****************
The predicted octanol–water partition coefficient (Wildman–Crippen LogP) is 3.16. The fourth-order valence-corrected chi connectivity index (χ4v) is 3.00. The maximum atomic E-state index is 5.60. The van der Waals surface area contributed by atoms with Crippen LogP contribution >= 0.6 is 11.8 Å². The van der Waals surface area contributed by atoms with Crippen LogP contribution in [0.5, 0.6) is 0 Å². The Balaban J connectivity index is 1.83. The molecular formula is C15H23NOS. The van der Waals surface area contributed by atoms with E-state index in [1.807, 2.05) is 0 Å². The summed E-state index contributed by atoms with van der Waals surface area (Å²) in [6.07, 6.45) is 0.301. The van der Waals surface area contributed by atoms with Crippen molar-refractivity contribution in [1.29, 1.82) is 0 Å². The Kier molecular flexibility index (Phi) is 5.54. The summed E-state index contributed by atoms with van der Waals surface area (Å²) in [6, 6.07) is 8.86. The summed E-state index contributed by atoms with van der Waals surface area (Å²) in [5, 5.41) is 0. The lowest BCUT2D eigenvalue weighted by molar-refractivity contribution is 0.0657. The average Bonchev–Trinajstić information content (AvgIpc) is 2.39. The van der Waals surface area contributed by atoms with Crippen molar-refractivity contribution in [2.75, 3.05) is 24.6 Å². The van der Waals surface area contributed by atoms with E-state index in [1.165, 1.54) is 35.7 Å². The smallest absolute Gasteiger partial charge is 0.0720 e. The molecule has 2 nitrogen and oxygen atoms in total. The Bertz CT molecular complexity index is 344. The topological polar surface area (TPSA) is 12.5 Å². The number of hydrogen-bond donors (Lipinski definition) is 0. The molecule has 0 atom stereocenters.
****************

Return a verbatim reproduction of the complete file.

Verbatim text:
The predicted octanol–water partition coefficient (Wildman–Crippen LogP) is 3.16. The fourth-order valence-corrected chi connectivity index (χ4v) is 3.00. The maximum atomic E-state index is 5.60. The van der Waals surface area contributed by atoms with Crippen LogP contribution >= 0.6 is 11.8 Å². The van der Waals surface area contributed by atoms with Crippen LogP contribution in [0.5, 0.6) is 0 Å². The Balaban J connectivity index is 1.83. The molecular formula is C15H23NOS. The van der Waals surface area contributed by atoms with E-state index in [1.807, 2.05) is 0 Å². The summed E-state index contributed by atoms with van der Waals surface area (Å²) in [6.07, 6.45) is 0.301. The van der Waals surface area contributed by atoms with Crippen molar-refractivity contribution in [1.29, 1.82) is 0 Å². The Kier molecular flexibility index (Phi) is 5.54. The summed E-state index contributed by atoms with van der Waals surface area (Å²) in [6, 6.07) is 8.86. The summed E-state index contributed by atoms with van der Waals surface area (Å²) in [5, 5.41) is 0. The lowest BCUT2D eigenvalue weighted by molar-refractivity contribution is 0.0657. The average Bonchev–Trinajstić information content (AvgIpc) is 2.39. The van der Waals surface area contributed by atoms with Crippen molar-refractivity contribution in [2.75, 3.05) is 24.6 Å². The van der Waals surface area contributed by atoms with E-state index in [1.165, 1.54) is 35.7 Å². The smallest absolute Gasteiger partial charge is 0.0720 e. The molecule has 2 nitrogen and oxygen atoms in total. The Bertz CT molecular complexity index is 344. The topological polar surface area (TPSA) is 12.5 Å². The number of hydrogen-bond donors (Lipinski definition) is 0. The molecule has 0 atom stereocenters.